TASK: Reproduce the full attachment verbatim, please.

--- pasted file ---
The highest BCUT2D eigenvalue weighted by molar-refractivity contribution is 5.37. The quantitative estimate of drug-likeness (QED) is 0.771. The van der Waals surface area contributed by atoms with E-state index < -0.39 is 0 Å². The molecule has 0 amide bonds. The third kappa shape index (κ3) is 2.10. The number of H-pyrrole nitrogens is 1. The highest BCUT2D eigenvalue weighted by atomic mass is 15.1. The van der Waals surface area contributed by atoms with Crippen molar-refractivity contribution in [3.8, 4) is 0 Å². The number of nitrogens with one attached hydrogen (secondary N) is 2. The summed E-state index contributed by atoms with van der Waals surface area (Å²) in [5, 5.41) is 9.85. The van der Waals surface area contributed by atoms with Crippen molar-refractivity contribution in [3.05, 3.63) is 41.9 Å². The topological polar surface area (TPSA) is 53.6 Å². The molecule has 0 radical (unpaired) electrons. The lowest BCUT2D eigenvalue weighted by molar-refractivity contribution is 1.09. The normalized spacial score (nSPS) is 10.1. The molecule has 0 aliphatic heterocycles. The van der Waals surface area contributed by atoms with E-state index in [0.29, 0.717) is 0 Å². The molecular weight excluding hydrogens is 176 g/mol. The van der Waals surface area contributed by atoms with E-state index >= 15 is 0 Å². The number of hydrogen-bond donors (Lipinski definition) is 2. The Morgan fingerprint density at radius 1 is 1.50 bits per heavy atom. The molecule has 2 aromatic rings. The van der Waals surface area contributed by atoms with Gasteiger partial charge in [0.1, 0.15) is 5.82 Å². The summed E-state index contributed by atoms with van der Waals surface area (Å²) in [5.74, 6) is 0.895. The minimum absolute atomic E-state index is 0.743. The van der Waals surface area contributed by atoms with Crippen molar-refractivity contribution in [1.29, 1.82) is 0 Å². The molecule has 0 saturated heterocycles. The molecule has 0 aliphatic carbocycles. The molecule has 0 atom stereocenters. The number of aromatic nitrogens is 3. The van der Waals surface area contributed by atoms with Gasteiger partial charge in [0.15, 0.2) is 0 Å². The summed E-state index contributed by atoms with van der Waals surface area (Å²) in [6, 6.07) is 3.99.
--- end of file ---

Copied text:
The highest BCUT2D eigenvalue weighted by molar-refractivity contribution is 5.37. The quantitative estimate of drug-likeness (QED) is 0.771. The van der Waals surface area contributed by atoms with E-state index < -0.39 is 0 Å². The molecule has 0 amide bonds. The third kappa shape index (κ3) is 2.10. The number of H-pyrrole nitrogens is 1. The highest BCUT2D eigenvalue weighted by atomic mass is 15.1. The van der Waals surface area contributed by atoms with Crippen molar-refractivity contribution in [3.8, 4) is 0 Å². The number of nitrogens with one attached hydrogen (secondary N) is 2. The summed E-state index contributed by atoms with van der Waals surface area (Å²) in [5, 5.41) is 9.85. The van der Waals surface area contributed by atoms with Crippen molar-refractivity contribution in [3.05, 3.63) is 41.9 Å². The topological polar surface area (TPSA) is 53.6 Å². The molecule has 0 radical (unpaired) electrons. The lowest BCUT2D eigenvalue weighted by molar-refractivity contribution is 1.09. The normalized spacial score (nSPS) is 10.1. The molecule has 0 aliphatic heterocycles. The van der Waals surface area contributed by atoms with E-state index in [0.29, 0.717) is 0 Å². The molecular weight excluding hydrogens is 176 g/mol. The van der Waals surface area contributed by atoms with E-state index >= 15 is 0 Å². The number of hydrogen-bond donors (Lipinski definition) is 2. The Morgan fingerprint density at radius 1 is 1.50 bits per heavy atom. The molecule has 2 aromatic rings. The van der Waals surface area contributed by atoms with Gasteiger partial charge in [0.1, 0.15) is 5.82 Å². The summed E-state index contributed by atoms with van der Waals surface area (Å²) in [5.74, 6) is 0.895. The minimum absolute atomic E-state index is 0.743. The van der Waals surface area contributed by atoms with Crippen molar-refractivity contribution in [1.29, 1.82) is 0 Å². The molecule has 0 saturated heterocycles. The molecule has 0 aliphatic carbocycles. The molecule has 0 atom stereocenters. The number of aromatic nitrogens is 3. The van der Waals surface area contributed by atoms with Gasteiger partial charge in [0.15, 0.2) is 0 Å². The summed E-state index contributed by atoms with van der Waals surface area (Å²) in [6, 6.07) is 3.99.